I was recently asked on an online chat that it must be great being able to Get Outside whenever we want as part of our role for Mud and Routes. The inquirer was a bit surprised when I replied, “wish I knew, I work 40 hours a week in a professional job before Mud and Routes even gets a look in”. While it would be awesome to literally be paid for being out there, Mud and Routes has never been that sort of project for any of those involved.
Mud and Routes is a lifestyle, not a business.
It does come as a surprise to those we tell – we don’t work full time on Mud and Routes. We don’t get paid. We do it, because we want to. We do it, because we just love being outside and sharing our experiences with others in the hope that it inspires someone. And if it doesn’t? *Shrug*. We haven’t got a book to sell, or any other services to peddle (other than a few ad slots on Walk up Snowdon if you’re interested) – just as many free routes, articles and tutorials as you can read from a site that’s independent.
It can often be a fine line between inspiring people with the great outdoors and becoming a full part of the ‘look at me! Me! ME!’ circus on social media, which can be quite off-putting. Certainly, there are real extreme adventurers out there – look at our local Lowri Morgan and the incredible events she’s completed. They’re extreme and deserve the word Epic, not an art installation 100m from a main road.
That’s not us! We’d rather be making popcorn next to a lake than tackling a rainforest. We’re not wild camping every night, we’re always struggling to balance work, family and finding precious time to get outside. That’s both us at Mud and Routes and what we assume of our typical readership. If you’re a person of independent means who can get out there when they please (or one of our retired Mud and Routes walking buddies!) then we’ll admit to being incredibly jealous!
Though great as unfettered access to the outdoors would be, it would distance us from the reality of getting outside. It would, I think, make life far too easy! This ongoing battle with time actually makes me feel much more grateful for my time on the hill when I finally get there, hard earned as it is. The hunger to steal some time between work and sleep makes it all the more special to sit atop a summit after a hard days’ stress of staring at mind numbing data all day. When the trip involves some imagination – some new angle on a familiar area- then all the sweeter.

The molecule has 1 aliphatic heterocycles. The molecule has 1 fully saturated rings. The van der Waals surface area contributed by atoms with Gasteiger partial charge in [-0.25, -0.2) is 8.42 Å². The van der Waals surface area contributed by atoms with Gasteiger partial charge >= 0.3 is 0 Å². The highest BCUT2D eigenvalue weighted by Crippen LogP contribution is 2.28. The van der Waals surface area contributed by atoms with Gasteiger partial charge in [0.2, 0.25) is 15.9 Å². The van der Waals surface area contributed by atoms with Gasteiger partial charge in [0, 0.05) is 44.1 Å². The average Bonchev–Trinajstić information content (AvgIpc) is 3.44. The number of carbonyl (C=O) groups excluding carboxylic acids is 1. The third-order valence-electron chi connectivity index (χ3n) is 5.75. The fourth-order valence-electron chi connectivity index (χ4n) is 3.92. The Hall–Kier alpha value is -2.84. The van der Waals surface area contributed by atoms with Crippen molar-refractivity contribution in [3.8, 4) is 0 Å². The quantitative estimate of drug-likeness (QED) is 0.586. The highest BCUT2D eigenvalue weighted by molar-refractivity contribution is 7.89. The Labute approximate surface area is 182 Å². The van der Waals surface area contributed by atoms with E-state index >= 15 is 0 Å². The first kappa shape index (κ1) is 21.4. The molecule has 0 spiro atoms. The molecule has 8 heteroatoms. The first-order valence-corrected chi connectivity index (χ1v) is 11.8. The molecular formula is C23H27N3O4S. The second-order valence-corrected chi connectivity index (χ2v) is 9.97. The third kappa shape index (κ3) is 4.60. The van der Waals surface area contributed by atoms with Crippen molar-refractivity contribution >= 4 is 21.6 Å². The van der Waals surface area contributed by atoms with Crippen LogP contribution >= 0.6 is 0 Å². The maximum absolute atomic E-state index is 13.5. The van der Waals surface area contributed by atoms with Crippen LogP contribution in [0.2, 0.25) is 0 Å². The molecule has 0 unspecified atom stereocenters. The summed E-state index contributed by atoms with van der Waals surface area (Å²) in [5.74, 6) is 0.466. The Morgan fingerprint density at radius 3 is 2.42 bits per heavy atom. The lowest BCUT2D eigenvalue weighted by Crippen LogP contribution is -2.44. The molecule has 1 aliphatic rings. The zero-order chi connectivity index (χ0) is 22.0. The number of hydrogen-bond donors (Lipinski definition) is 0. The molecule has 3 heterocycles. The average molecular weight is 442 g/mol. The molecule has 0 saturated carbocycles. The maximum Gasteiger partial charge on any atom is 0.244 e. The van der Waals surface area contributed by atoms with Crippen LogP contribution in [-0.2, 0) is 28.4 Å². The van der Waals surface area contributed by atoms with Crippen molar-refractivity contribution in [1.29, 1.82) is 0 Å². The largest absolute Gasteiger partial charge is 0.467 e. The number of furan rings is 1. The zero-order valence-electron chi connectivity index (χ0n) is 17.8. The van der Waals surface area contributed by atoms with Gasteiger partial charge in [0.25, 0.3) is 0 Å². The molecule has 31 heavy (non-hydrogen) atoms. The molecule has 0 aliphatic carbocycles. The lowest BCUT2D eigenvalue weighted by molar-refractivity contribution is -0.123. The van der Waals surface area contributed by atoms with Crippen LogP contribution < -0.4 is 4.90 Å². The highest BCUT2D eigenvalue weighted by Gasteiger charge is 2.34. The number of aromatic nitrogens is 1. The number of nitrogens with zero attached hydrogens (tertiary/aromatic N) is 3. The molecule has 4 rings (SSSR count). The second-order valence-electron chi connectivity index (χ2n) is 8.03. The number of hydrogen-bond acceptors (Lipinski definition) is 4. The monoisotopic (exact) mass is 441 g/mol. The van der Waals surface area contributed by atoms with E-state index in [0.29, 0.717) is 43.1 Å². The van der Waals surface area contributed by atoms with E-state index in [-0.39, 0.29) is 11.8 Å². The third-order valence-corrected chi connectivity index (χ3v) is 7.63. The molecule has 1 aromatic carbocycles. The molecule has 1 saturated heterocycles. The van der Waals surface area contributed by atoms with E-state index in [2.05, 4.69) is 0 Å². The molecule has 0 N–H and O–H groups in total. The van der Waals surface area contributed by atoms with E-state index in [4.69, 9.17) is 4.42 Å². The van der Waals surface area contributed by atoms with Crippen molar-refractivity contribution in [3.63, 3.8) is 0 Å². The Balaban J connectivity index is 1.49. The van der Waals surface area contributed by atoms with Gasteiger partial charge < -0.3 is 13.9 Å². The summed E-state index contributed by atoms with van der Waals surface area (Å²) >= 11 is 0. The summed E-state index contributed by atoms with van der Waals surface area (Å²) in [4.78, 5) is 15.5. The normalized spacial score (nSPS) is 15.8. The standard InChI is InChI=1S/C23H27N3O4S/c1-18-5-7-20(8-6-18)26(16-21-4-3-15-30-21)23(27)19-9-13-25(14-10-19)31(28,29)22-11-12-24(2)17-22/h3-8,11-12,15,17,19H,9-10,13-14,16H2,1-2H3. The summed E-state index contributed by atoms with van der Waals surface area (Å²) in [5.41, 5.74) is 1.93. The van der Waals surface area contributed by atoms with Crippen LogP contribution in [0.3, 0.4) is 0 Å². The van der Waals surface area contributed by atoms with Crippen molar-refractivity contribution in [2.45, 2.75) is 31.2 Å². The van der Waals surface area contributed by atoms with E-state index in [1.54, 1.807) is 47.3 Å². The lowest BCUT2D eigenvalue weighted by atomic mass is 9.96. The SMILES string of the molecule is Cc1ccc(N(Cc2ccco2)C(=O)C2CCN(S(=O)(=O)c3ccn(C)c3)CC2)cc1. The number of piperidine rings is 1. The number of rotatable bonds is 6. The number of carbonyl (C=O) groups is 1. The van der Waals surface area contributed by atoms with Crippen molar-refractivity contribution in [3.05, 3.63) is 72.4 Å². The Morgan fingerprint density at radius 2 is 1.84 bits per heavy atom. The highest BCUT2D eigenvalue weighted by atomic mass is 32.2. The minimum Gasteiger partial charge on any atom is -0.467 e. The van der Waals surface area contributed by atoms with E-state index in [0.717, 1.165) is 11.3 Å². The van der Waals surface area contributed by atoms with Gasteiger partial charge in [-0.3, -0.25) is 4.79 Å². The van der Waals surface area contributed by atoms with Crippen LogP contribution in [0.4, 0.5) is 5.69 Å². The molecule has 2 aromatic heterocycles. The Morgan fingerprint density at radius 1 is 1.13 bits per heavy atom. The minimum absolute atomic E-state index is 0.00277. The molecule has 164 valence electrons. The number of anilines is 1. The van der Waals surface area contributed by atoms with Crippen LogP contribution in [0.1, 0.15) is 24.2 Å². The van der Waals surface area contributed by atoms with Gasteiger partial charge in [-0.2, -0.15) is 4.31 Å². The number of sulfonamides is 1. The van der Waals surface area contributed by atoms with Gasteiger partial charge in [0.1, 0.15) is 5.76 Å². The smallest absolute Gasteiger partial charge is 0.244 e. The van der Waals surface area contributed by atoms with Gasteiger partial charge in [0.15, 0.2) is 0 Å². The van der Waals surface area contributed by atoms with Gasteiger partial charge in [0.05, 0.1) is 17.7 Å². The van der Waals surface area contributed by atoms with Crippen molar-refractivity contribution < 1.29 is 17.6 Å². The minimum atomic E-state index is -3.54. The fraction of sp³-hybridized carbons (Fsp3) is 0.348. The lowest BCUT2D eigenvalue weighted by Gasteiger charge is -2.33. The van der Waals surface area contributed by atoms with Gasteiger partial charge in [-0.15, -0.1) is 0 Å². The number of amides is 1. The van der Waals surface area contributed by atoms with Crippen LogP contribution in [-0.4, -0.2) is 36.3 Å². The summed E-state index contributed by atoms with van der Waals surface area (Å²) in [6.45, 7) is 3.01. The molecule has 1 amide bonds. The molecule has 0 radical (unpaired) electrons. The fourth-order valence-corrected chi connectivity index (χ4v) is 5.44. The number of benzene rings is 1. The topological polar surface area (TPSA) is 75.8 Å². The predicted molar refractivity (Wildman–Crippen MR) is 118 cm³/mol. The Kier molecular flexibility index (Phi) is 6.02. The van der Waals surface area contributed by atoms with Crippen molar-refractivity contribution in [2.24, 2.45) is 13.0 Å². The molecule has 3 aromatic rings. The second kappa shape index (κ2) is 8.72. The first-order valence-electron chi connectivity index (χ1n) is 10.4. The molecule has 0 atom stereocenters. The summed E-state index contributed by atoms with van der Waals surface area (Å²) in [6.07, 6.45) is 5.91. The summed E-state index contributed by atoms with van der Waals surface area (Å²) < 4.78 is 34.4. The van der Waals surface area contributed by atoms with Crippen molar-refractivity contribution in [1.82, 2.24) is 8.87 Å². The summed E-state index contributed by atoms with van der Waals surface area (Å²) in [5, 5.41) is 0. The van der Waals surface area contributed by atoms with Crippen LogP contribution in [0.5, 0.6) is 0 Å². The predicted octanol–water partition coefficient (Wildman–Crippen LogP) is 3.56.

Of course, we’re also lucky in where we’re located, within a short trail run’s distance of Snowdonia National Park (exactly 6.2km as it happens, and that’s surprisingly along a bridleway we’re yet to run – so there’s always something new to discover!) That really does make life easier for us, but even if you live elsewhere you can still enjoy the outdoors. Alistair Humphreys coined the phrase – Micro Adventures to describe these in his inspirational book – Microadventures: Local Discoveries for Great Escapes – so location is no excuse! Though we must say, there’s never anything micro about adventures in Snowdonia!
It’s all about the experience of being out, in the great outdoors. Be it a short local trail run in the mud and rain, or walking up Snowdon at night to try and photograph the stars / clouds; it’s all part of what makes being part of Mud and Routes worth the effort. That, and the obligatory after walk pint!
So what’s the point of this editorial I hear you ask? Obviously, it’s bit cathartic as we’re shouting from the rooftops that we’re amateurs, we’re proud and we don’t care. Though we like to think of ourselves amateur with a professional outlook. It’s also got us thinking that we can’t be the only ones with this outlook on the great outdoors and that we’d welcome an email from people who’d love to contribute to Mud and Routes.
Contribute to Mud and Routes?
The hours are lousy, the pay’s even worse, but you won’t care! You’ll appreciate that adventure isn’t a camping pod sponsored by national tourism quangos, but a tent somewhere inspiring. You’ll get what we’re about at Mud and Routes, though sometimes we’d really like someone to explain that one to us. You’ll make your own path, not follow others (though obviously not directly beside it as that causes erosion). You’ll also appreciate that deadlines are there to be missed and that ultimately, it’s all got to be part of the outdoor experience. If you’ve reached this far then, you’ll be wondering why I’m even explaining this; you’ve read the site, you know what we’re about and you’re in.
Use the Contact Us form and choose OTHER!